Games streaming could be a strategic dilemma for Apple

Earlier this week, Google presented Stadia — a streaming service that promises the future of one unified cloud platform for games. Games would be hosted and run right in the cloud, so as long as one has the access to high-speed internet connection (and, probably, an active subscription to the service), a library of video games would be accessible from almost any device, unconstrained by hardware computing limitations. Discovering and launching a game would be as easy as clicking on a YouTube link.

The next era of gaming is streaming

Stadia is a genius move by Google, as it leverages all core competencies, resources and assets Google has. Running a cloud-based streaming service makes all the sense in the world for a cloud-first company. Google already has data centers and infrastructure, and of course it owns YouTube, which is already a key element of video games discovery and engagement, but with Stadia, YouTube will become a storefront, and probably an additional revenue stream for influencers. Of course Google has search game knowledge data accessible through Assistant. This will start a new era for games reach, accessibility, discovery, engagement, advertisement, and marketing.

Apple’s services narrative

One company curiously absent from this list is Apple. For Apple, gaming is a huge part of revenue stream for App Store, but the company has been historically not paying much attention to gaming and hasn’t expressed much of their interest towards controlling the medium beyond casual market. But it’s time for Apple to become more hands-on — as the games have become such a dominant force in entertainment and a part of global culture code, it’s hard to believe Apple would not want to own the space similarly to how it now approaches music, video, and news industries.

Apple and games — media content or software?

Games have always been at the intersection of media and software. Music, video and news are pure media content for Apple, something that has no ties to Apple’s hardware and software and is not enabled or leveraged by it. Games is another story. Apple treats games as software, not media, and rightfully so — game apps on all Apple platforms run on Apple’s proprietary hardware and use low-level APIs and technologies like Metal, SceneKit, SpriteKit, and others. For Apple, games is software that differentiates their hardware, and Apple evangelizes using their tech and APIs with third party developers.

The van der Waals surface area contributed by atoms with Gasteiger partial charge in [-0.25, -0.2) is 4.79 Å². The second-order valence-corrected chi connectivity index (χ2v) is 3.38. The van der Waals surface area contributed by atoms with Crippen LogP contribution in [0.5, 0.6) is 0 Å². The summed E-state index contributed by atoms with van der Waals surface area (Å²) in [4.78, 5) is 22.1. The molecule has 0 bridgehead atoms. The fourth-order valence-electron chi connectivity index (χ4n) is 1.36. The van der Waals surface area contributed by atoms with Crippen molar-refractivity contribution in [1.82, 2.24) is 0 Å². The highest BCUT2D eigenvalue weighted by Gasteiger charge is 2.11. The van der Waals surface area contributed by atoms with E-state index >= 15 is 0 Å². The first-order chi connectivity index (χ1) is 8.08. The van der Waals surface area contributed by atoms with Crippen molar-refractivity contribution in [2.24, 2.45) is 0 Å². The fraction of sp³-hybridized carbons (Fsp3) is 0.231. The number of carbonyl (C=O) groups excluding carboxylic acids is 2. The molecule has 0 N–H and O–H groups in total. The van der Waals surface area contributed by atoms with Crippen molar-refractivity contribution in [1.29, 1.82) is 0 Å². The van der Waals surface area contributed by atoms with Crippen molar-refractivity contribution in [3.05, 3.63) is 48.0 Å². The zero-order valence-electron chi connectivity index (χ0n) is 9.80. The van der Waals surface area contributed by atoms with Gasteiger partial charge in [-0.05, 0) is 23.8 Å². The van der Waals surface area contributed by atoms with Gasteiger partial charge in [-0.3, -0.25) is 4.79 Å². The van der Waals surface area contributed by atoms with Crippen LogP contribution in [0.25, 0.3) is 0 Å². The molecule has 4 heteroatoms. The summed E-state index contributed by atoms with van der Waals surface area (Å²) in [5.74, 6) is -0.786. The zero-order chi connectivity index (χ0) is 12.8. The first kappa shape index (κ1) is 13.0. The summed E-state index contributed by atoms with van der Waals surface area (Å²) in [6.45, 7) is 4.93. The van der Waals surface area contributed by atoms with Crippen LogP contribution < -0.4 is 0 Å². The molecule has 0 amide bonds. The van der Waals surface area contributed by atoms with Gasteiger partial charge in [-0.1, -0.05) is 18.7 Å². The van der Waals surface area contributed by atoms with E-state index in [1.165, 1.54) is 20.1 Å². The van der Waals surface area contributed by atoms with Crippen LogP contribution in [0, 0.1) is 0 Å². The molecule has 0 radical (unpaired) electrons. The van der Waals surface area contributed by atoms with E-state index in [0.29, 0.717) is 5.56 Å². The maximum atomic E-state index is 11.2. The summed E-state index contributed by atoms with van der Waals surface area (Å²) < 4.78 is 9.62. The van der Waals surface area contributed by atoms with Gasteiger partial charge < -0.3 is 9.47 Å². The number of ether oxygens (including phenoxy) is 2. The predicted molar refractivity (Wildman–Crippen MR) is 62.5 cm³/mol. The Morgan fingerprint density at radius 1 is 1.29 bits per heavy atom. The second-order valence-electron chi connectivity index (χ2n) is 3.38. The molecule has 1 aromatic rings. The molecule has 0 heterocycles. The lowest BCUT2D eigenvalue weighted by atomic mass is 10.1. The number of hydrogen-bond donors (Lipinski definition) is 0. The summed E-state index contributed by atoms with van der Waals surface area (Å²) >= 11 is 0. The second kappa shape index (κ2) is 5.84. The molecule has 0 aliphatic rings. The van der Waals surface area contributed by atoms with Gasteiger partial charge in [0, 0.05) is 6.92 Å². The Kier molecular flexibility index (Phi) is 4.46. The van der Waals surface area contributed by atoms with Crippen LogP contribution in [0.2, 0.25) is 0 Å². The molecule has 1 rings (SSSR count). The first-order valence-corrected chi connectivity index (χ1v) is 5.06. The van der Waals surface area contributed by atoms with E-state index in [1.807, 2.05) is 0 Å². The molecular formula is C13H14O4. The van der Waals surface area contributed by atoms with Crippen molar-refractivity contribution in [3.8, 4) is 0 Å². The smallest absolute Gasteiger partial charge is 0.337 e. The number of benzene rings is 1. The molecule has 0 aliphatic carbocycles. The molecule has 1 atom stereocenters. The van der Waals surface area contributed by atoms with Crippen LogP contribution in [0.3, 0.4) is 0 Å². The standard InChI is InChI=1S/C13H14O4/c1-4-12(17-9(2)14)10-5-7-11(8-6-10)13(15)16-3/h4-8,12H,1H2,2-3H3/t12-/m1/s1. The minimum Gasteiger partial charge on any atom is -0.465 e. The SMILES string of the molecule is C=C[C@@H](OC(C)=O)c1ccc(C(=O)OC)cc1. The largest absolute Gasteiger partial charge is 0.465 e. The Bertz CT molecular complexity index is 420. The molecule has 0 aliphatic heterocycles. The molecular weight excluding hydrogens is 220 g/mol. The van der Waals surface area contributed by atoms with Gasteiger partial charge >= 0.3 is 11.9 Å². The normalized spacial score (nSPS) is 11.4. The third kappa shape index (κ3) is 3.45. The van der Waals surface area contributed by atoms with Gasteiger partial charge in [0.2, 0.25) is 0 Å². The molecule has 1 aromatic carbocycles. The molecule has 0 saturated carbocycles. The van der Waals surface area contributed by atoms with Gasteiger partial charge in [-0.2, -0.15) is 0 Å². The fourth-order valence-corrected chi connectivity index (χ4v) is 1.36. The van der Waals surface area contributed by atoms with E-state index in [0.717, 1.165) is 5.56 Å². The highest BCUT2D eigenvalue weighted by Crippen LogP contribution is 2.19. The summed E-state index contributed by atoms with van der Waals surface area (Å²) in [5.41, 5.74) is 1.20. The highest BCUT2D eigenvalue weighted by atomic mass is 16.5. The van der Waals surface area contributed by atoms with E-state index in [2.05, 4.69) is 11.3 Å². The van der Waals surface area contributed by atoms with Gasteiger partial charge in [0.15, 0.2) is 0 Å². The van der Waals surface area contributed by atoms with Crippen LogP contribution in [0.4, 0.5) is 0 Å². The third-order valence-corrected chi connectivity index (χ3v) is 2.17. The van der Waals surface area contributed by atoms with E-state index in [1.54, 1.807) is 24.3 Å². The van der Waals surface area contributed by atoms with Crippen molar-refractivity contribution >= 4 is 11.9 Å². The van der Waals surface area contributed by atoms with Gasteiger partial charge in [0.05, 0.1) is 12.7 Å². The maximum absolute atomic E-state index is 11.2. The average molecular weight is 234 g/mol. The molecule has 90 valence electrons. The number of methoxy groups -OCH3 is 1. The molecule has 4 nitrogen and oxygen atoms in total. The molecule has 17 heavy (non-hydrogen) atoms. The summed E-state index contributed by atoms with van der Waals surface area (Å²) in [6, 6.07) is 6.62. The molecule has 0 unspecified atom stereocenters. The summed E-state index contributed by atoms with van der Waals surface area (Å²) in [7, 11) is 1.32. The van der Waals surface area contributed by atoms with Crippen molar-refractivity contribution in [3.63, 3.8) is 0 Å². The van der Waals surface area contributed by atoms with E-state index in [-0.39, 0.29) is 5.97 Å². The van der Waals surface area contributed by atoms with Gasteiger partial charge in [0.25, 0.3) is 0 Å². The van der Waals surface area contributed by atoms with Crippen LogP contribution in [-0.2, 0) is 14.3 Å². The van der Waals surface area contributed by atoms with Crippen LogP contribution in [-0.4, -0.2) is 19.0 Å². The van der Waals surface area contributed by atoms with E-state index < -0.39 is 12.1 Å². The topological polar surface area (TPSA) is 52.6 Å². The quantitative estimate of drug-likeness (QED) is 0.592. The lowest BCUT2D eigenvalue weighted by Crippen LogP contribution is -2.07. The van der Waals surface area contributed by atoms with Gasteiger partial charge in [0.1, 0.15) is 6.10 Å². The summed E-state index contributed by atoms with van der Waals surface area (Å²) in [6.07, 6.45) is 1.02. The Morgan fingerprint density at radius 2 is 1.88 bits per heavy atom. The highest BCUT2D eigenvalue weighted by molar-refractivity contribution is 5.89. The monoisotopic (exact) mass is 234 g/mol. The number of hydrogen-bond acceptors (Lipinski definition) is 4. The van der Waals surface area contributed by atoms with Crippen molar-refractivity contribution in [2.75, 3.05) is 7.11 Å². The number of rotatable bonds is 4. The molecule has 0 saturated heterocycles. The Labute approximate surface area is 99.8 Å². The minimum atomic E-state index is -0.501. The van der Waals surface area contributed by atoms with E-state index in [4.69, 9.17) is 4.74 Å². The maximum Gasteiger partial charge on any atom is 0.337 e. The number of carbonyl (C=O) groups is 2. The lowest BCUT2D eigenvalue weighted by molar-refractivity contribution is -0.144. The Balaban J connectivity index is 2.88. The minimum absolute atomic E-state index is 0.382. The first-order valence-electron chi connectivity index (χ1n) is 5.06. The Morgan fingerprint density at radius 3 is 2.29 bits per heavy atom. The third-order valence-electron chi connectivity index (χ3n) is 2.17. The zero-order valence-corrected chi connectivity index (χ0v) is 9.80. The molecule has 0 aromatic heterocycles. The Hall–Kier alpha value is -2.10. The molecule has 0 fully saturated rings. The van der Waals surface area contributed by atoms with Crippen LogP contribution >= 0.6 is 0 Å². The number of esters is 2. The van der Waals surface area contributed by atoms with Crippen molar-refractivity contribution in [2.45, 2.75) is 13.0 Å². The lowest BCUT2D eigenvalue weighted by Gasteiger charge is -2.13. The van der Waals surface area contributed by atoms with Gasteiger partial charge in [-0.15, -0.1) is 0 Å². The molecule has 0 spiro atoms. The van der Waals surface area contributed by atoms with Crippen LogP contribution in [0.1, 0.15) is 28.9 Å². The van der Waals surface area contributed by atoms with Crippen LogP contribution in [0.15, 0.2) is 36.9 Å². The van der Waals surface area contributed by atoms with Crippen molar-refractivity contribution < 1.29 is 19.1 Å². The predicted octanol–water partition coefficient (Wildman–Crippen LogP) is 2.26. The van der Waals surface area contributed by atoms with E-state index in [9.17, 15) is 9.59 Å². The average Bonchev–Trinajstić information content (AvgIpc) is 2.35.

If you don’t cannibalize yourself, someone else will

And yet, the promise of cloud streaming gaming described in the beginning of this article seems real. Unlike cloud-based productivity apps and services that arguably in many aspects feel inferior to native software experiences, games as a medium would likely benefit tremendously and would become better, not worse, by moving to the cloud (latency and input lag issues aside). If playing massively multiplayer MMOs of unprecedented scale, from any device, with one-tap launch from YouTube or Twitch, integrated with Google Assistant and Alexa — something that apparently can only be achieved through cloud runtime — would become the new norm, what play will Apple have in this new era of entertainment? Will native games on their platforms would be good enough to offer the sustainable long-term alternative to cloud streaming gaming? Will this alternative be good enough for developers to invest resources in writing native games for Apple hardware in addition to cloud streaming services?